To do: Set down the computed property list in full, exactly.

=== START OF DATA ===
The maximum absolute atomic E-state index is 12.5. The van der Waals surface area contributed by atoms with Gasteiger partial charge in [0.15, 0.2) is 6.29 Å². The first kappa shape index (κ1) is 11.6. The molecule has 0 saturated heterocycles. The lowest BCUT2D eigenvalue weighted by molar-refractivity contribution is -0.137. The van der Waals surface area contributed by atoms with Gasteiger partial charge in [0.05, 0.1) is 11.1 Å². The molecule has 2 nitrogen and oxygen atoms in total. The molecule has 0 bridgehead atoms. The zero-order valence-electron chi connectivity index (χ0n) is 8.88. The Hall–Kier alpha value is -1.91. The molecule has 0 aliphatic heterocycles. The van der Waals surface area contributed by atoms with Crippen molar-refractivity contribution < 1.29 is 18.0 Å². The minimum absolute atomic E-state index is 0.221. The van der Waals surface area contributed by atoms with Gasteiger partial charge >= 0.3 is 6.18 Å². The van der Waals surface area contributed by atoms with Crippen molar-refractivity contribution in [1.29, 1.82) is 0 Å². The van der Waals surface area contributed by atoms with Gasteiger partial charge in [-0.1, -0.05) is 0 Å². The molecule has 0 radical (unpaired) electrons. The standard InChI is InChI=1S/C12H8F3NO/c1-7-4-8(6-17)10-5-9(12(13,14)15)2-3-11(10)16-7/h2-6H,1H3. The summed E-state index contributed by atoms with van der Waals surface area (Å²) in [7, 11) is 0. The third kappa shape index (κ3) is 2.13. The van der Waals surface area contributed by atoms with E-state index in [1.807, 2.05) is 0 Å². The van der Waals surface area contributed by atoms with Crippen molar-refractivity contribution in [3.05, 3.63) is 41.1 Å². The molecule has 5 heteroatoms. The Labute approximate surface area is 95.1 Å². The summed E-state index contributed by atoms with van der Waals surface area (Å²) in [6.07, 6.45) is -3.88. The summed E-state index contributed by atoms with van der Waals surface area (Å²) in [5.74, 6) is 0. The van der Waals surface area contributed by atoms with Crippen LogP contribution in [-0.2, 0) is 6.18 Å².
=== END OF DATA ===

The maximum absolute atomic E-state index is 12.5. The van der Waals surface area contributed by atoms with Gasteiger partial charge in [0.15, 0.2) is 6.29 Å². The first kappa shape index (κ1) is 11.6. The molecule has 0 saturated heterocycles. The lowest BCUT2D eigenvalue weighted by molar-refractivity contribution is -0.137. The van der Waals surface area contributed by atoms with Gasteiger partial charge in [0.05, 0.1) is 11.1 Å². The molecule has 2 nitrogen and oxygen atoms in total. The molecule has 0 bridgehead atoms. The zero-order valence-electron chi connectivity index (χ0n) is 8.88. The Hall–Kier alpha value is -1.91. The molecule has 0 aliphatic heterocycles. The van der Waals surface area contributed by atoms with Crippen molar-refractivity contribution < 1.29 is 18.0 Å². The minimum absolute atomic E-state index is 0.221. The van der Waals surface area contributed by atoms with Gasteiger partial charge >= 0.3 is 6.18 Å². The van der Waals surface area contributed by atoms with Crippen molar-refractivity contribution in [1.29, 1.82) is 0 Å². The van der Waals surface area contributed by atoms with Gasteiger partial charge in [-0.1, -0.05) is 0 Å². The molecule has 0 radical (unpaired) electrons. The standard InChI is InChI=1S/C12H8F3NO/c1-7-4-8(6-17)10-5-9(12(13,14)15)2-3-11(10)16-7/h2-6H,1H3. The summed E-state index contributed by atoms with van der Waals surface area (Å²) in [7, 11) is 0. The third kappa shape index (κ3) is 2.13. The van der Waals surface area contributed by atoms with E-state index in [1.807, 2.05) is 0 Å². The van der Waals surface area contributed by atoms with Crippen molar-refractivity contribution in [3.05, 3.63) is 41.1 Å². The molecule has 5 heteroatoms. The Labute approximate surface area is 95.1 Å². The summed E-state index contributed by atoms with van der Waals surface area (Å²) in [6.07, 6.45) is -3.88. The summed E-state index contributed by atoms with van der Waals surface area (Å²) in [5.74, 6) is 0. The van der Waals surface area contributed by atoms with Crippen LogP contribution in [-0.2, 0) is 6.18 Å².